Giant Plarn Rug Pattern
I've had tons of ideas for plarn (plastic yarn) projects over the years, but I've only created a few. That didn't stop me from collecting the grocery bags for the intended projects, and it led to a bit of a bag-hoarding problem. I had bags in the closet, bags in a box, bags under the bed, and bags in a plastic bin. Plarn is a great way to recycle, but it can take a long time to turn your grocery bags into enough material for a crochet project.
Giant plarn to the rescue! No spiral cutting needed, and only three cuts per bag: Cut off the top and bottom of the bag, then cut the remainder in half to form loops. Join the loops together, and you'll have ridiculously thick, double-strand plarn that's great for making a super-squishy rug like this one. (Find help with how-to here!) I made this monster to fit in The Kid's room, but it's easy for you to make yours any size you need. And there's no hook required! This project is worked up using finger crochet.
Finished size of the rug shown is 89" (226 cm) long (width of rows) by 38" (96.5 cm) tall.
Plarn created with method described in 2nd paragraph above - The project shown used over 500 bags! - I've made the process of cutting easier by stacking multiple bags and cutting them with a rotary cutter. If you're using some good sharp scissors, you may be able to cut more than one bag at a time.
In the project shown, there is over 400 bags of the main color and about 100 bags of the contrasting color.
You can figure how many you'll need with a quick test swatch... My gauge used one whole bag (a length of 2 loops) over just two stitches (single crochet).
You may want optional items to create a non-slip backing - The easy solution is hot glue. Non-slip drawer liner is another option.
...And that's it - No hook, no needle!
Not important, and will most likely vary because of finger crochet.
My gauge from using my index and middle fingers as a hook: 2 rows of 2 single crochet stiches = 4" by 4" (10 cm by 10 cm).
Chain-1 at beginning of rows counts as a single crochet.
Change colors on the last stitch in the row, pulling the new color through with the last yarn-over of the stitch.
The pattern gives you instructions for how to make the rug any size you wish, plus I'm providing the exact instructions for how I made mine in parenthesis ( ). You can work more rows, alter the pattern for more space between color changes, make it all one color, or use a random placement of colors for a funky look.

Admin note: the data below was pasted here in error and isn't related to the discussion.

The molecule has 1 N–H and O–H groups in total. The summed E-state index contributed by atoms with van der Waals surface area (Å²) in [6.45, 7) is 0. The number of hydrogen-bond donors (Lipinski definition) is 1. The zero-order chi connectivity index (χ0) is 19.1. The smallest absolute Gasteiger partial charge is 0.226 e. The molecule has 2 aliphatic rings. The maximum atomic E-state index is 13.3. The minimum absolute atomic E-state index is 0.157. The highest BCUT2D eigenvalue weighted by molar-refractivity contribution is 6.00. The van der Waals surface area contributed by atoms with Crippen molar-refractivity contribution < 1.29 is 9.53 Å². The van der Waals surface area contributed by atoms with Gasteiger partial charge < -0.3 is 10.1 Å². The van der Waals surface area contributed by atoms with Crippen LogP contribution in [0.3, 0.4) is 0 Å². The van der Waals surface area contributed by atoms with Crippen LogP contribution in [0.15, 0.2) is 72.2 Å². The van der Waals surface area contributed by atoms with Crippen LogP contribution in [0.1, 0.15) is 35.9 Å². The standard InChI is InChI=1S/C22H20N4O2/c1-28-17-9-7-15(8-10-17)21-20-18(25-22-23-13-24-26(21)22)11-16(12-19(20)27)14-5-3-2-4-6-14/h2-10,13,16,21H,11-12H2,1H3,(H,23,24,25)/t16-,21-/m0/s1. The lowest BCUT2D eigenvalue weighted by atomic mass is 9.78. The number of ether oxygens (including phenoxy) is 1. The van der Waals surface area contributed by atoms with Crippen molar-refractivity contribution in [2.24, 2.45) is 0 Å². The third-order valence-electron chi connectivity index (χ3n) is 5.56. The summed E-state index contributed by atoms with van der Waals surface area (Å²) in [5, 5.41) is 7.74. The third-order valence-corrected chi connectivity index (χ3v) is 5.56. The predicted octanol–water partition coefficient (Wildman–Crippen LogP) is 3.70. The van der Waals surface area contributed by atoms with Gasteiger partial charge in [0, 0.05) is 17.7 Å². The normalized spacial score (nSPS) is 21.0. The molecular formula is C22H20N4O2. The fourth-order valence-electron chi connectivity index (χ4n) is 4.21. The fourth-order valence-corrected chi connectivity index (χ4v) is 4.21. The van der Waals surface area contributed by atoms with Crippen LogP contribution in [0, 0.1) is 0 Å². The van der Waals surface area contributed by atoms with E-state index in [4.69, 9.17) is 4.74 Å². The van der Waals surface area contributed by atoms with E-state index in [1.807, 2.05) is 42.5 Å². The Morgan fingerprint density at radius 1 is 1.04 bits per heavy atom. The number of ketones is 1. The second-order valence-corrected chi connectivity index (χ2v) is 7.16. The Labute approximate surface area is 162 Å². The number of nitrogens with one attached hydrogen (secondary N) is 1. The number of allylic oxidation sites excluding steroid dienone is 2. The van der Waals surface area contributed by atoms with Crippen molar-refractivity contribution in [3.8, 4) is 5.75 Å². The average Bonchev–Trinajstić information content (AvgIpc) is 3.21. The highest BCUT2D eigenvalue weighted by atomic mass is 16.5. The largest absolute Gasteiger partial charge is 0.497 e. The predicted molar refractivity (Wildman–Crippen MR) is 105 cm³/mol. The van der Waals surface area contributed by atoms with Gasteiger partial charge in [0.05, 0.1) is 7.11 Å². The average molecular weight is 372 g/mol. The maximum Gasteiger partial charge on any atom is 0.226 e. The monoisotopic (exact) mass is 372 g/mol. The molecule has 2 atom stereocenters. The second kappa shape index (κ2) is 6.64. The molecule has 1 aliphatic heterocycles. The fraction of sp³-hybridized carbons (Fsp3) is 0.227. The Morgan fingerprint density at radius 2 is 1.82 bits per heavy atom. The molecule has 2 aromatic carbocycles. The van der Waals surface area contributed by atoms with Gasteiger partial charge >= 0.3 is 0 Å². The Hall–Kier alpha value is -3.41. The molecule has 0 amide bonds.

Foundation single crochet (Click here to watch me make this stitch using giant plarn and finger crochet!)
Use your index and middle fingers held together as a hook.
Make (42) foundation single crochet to begin.
Chain 1, turn. Make 1 single crochet in each single crochet across.
All additional rows:
Repeat row 2 for the desired number of rows to a color change (5 total), ending on an odd numbered row.
With contrasting color, repeat row 2, changing back to main color on the last stitch. Mark this side as the right side (if desired) before turning.
Repeat previous 2 steps, then repeat row 2 with main color for the desired number (5) of rows. You can bind off here to follow my design, or you can continue repeating the pattern for a taller rug.
With wrong side facing and contrasting color, begin in any stitch with chain 1. Work 1 single crochet in each stitch across, and (single crochet, chain 1, single crochet) in corner spaces, repeating around. Join with a slip stitch to beginning chain-1. Bind off contrasting color.
With main color, begin in a corner chain-1 space with chain 2, single crochet (counts as single crochet, chain 1, single crochet). Make 1 single crochet in each stitch across, and (single crochet, chain 1, single crochet) in corner chain-1 spaces, repeating around. Join with a slip stitch to beginning chain-1.
Slip stitch in the corner space, chain 2, single crochet in same space. Work same as previous round. Join and bind off, or continue repeating for desired number of rounds.
Weave in ends on wrong side, using your finger to pull the material through as you would with a hook.
On carpet, I don't have any problem with this rug slipping. But I know from experience that a plarn rug will slip on a bare floor. You may want to run some hot-glue lines across the back side to prevent it from sliding. Because I only get about three feet of coverage from a glue stick, I concentrate on getting the corners and a bit of the center. You can also attach non-slip drawer liner for a completely skid-roof back.
And for an extra tip: The Kid discovered that she can roll this rug up and use it for a pillow against the wall. She made herself a cute little reading nook, took off with one of my Dean Koontz books, and I haven't seen her much since....
Remember to watch small kids and all pets around your plarn projects!